For an average person consuming 2,000 calories per day, the discretionary allowance is 200 calories. As a reference, a small cookie from one of the dining units is 130 calories. The non-fat frozen yogurt and low-fat soft-serve ice cream are low calorie treats that also provide calcium. Use a small dessert bowl, coffee mug or cone to “measure” your deserts and stick to a moderate portion.

9 UConn’s Nutritive Analysis Program

UConn’s comprehensive Nutritive Analysis Program makes it easy to find the nutrition facts for the foods served at UConn dining.
At the eight residential dining units, menu cards provide ingredients for foods served at meals. You can also go online to find the nutrient profile for a particular meal. On the UConn website, dining.uconn.edu, we are proud to offer a useful nutrition analysis tool that allows you to review menus and access nutrition facts, ingredients and allergens.
To access this tool from the main web page, click on “Menus & Nutrition” then click “Menus & Nutrition Information” in the dropdown box. Click on the dining location for the menu you would like to view. The screen has three meals – breakfast, lunch and dinner – across the top as well as a listing of menu options for that day. At the top you will see a green apple. Click on the apple to see a list of food items. To start your selections, click the small box to the left of each item and then enter the quantity to the right. After checking your foods, scroll down and click “Show Report” to see the nutritional information of the menu items you have chosen.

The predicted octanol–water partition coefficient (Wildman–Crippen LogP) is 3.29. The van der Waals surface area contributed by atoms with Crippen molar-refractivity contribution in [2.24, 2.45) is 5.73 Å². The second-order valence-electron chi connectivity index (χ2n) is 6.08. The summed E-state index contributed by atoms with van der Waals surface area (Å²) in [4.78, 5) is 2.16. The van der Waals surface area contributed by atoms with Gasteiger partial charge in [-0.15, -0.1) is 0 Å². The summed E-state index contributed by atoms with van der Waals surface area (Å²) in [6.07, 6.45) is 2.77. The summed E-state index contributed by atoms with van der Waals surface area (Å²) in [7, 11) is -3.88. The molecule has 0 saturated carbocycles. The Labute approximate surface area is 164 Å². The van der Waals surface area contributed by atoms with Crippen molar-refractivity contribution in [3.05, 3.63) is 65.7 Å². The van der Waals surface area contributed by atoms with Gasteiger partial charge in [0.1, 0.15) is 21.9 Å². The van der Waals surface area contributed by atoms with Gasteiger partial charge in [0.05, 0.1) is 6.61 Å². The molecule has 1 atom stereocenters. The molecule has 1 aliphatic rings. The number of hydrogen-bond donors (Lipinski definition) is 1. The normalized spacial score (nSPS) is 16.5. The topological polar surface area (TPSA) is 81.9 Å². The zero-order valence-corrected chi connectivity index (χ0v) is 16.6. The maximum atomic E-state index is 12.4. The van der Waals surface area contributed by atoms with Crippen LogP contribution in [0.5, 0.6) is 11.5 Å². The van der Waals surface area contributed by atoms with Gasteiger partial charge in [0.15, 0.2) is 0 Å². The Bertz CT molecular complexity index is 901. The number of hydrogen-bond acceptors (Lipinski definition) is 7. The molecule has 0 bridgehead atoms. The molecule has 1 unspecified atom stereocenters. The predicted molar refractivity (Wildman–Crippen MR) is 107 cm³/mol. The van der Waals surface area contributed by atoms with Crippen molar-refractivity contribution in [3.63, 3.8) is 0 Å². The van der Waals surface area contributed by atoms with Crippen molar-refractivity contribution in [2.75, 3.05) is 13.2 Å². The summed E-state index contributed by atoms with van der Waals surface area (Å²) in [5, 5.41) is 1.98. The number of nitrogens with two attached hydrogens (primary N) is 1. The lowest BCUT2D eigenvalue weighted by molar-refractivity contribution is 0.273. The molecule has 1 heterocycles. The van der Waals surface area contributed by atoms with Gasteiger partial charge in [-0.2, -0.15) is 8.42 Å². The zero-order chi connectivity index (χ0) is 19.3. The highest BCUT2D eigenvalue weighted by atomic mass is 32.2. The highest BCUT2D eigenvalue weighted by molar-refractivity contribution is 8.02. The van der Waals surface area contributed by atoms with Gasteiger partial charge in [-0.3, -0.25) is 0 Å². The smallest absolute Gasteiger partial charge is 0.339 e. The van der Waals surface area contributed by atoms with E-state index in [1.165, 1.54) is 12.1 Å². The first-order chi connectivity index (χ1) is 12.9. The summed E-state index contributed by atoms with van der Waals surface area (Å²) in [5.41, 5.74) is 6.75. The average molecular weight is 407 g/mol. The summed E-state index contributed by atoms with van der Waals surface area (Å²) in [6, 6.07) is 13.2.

10 Balance Healthy Eating With Exercise

Healthy eating should be coupled with regular exercise to attain overall wellness. Aim for 60 minutes of exercise for 3-5 days per week. Regular exercise can include hundreds of activities ranging from jogging, bike riding, rock climbing, weight lifting, yoga, etc. Switching up your mode of exercise will not only keep your workouts fun and engaging, but will challenge your body to adapt to the new exercise. Regular exercise can dramatically decrease the risk of chronic diseases such as hypertension, cardiovascular disease, and certain cancers.
UConn Recreation offers many opportunities for students to engage in regular exercise including; group fitness classes, cardiovascular and strength training, competitive sports, cycling, swimming, rock climbing, hiking, 5k runs, and so much more! The full-service Student Recreation Center offers a range of cardio and strength equipment, basketball, badminton, pickleball and racquetball courts, a bouldering wall, and two group fitness studios. The Student Recreation Center is committed to providing exceptional programming and services, so we may continue to be a vital component of campus life and serve as the location “where the student body develops.” To learn more, visit Recreation.uconn.edu or call (860) 486-0002.